2001 Translation The 2001 Translation :

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2001 Translation


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    This is a scriptural commentary submitted by a volunteer or a volunteer translator. It’s not an official view of the 2001 Translation project. We are not a religion and we do not establish doctrine. These commentaries reflect a variety of views and some disagree with each other. Anyone can submit a commentary (see requirements).

    During the earthly life of Jesus, no religious group was more castigated by him than the Jewish sect of the Pharisees.

    The name Pharisees literally means the Separated Ones. This could refer to their belief that they were separate from (and superior to) the common people of IsraEl. They also believed that they would be the only ones to be ‘saved’ when God brings retribution on the wicked.

    The Pharisees actually set the pattern for many modern-day so-called ‘Christian’ beliefs (although the group predated the earthly life of Jesus). They also seem to have taught that souls don’t die and that bad people suffer eternal punishment (as was taught by many pagan religions of the time).

    The Pharisees fasted twice per week, they were conscientious about paying the tithes, and they believed in the resurrection. In addition, they took pride in their ‘righteousness,’ and they obviously looked down on the common people. They had detailed rules about what could and couldn’t be done on a Sabbath, and it was because these rules went beyond the spirit of God’s Laws that they hated Jesus when he exposed their foolishness by healing the sick on Sabbath days.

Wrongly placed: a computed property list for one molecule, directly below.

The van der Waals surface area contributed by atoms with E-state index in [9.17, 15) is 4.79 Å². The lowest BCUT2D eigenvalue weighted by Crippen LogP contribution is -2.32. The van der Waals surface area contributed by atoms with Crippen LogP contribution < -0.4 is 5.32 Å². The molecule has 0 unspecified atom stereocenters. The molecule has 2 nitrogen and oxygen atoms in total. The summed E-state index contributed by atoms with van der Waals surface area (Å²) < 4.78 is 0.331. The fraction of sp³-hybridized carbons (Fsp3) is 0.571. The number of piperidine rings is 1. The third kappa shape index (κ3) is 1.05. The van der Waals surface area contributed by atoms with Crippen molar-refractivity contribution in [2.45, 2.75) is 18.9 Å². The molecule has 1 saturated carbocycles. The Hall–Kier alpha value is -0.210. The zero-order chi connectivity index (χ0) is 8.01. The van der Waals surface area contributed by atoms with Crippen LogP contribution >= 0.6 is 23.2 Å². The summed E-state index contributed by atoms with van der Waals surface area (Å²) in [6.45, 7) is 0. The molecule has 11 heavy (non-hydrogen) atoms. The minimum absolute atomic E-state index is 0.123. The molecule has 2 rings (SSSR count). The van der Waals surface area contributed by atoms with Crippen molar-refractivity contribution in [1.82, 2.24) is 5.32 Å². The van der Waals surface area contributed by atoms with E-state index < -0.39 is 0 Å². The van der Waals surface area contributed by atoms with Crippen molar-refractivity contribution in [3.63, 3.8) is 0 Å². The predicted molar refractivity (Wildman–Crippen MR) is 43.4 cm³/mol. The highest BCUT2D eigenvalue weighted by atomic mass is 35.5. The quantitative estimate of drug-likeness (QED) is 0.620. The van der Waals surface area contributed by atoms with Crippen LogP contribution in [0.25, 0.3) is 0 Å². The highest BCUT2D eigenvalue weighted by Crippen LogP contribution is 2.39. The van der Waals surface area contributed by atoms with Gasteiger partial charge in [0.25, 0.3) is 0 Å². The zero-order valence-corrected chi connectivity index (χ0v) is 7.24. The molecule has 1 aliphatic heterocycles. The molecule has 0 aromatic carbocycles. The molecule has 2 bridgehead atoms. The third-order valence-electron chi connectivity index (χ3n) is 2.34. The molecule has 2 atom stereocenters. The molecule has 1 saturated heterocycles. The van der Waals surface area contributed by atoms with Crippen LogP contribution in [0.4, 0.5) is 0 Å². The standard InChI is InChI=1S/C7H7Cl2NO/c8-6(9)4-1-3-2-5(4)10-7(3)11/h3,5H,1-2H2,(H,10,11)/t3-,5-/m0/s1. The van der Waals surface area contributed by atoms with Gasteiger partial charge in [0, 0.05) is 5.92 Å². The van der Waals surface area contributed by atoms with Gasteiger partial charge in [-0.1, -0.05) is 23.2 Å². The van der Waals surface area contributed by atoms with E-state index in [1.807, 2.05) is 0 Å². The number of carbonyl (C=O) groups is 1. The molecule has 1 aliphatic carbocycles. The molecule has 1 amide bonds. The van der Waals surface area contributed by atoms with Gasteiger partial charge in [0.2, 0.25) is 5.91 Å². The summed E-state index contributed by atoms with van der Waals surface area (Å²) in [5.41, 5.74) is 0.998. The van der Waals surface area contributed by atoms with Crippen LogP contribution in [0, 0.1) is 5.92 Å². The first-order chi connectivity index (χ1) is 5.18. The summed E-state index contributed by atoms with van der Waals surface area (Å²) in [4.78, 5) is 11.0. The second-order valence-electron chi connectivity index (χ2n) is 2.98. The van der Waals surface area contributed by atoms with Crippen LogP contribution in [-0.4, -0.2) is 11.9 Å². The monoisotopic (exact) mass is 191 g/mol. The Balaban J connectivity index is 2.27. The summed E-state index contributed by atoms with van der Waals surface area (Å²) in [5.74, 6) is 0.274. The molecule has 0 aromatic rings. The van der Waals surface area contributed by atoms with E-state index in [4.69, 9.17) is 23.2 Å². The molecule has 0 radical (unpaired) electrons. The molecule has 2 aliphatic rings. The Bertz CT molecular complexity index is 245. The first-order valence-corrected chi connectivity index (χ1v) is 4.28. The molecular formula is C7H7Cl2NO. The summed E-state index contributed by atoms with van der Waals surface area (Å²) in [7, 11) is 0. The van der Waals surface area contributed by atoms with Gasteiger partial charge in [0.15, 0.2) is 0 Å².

To impress their peers with their righteousness, the Pharisees made the wooden cases in which they carried the Scriptures larger than normal, and they made the fringes of the bottoms of their robes a little longer than those of the rest of the Jews.

    They also prayed aloud to be heard by other people, and they fasted in public. Most were relatively wealthy, and they enjoyed the privileges of being viewed as ‘holy people.’

    So, why was Jesus so opposed to them and their teachings?

    Firstly, many of their teachings were out of line with what was written in the Scriptures.

    Secondly, they were self-righteous and they were constantly turning Bible principles into laws. They then told other people what they should be doing, but then made up rules to make themselves exceptions to those laws.

    Does any of this sound familiar?

    A common human failing when people are trying to live righteous lives, is that they typically look down on others that aren’t trying as hard. A similar failing is when such people take the rules they created for themselves and turn them into laws that they force others to live by. Of course, this is also a constant problem among zealous religious groups today.

    As Jesus pointed out, such self-righteous attitudes aren’t pleasing to God.

    One example of this bad attitude is seen where the Pharisees objected to the Apostles (and Jesus, in Luke’s account) not washing their hands before eating a meal. There is nothing in God’s Law that required washing your hands before eating. The Pharisees had just elevated the principle of ‘being a clean people’ into a law, which they used to condemn even righteous law-abiding people (for more information, see the commentary Eating With Unwashed Hands).

    As you can see, whenever a person or religious group turns Bible principles into ‘laws,’ they step into the shoes of the Pharisees.

    For a greater discussion of this, please see the commentary, God’s Laws and Principles.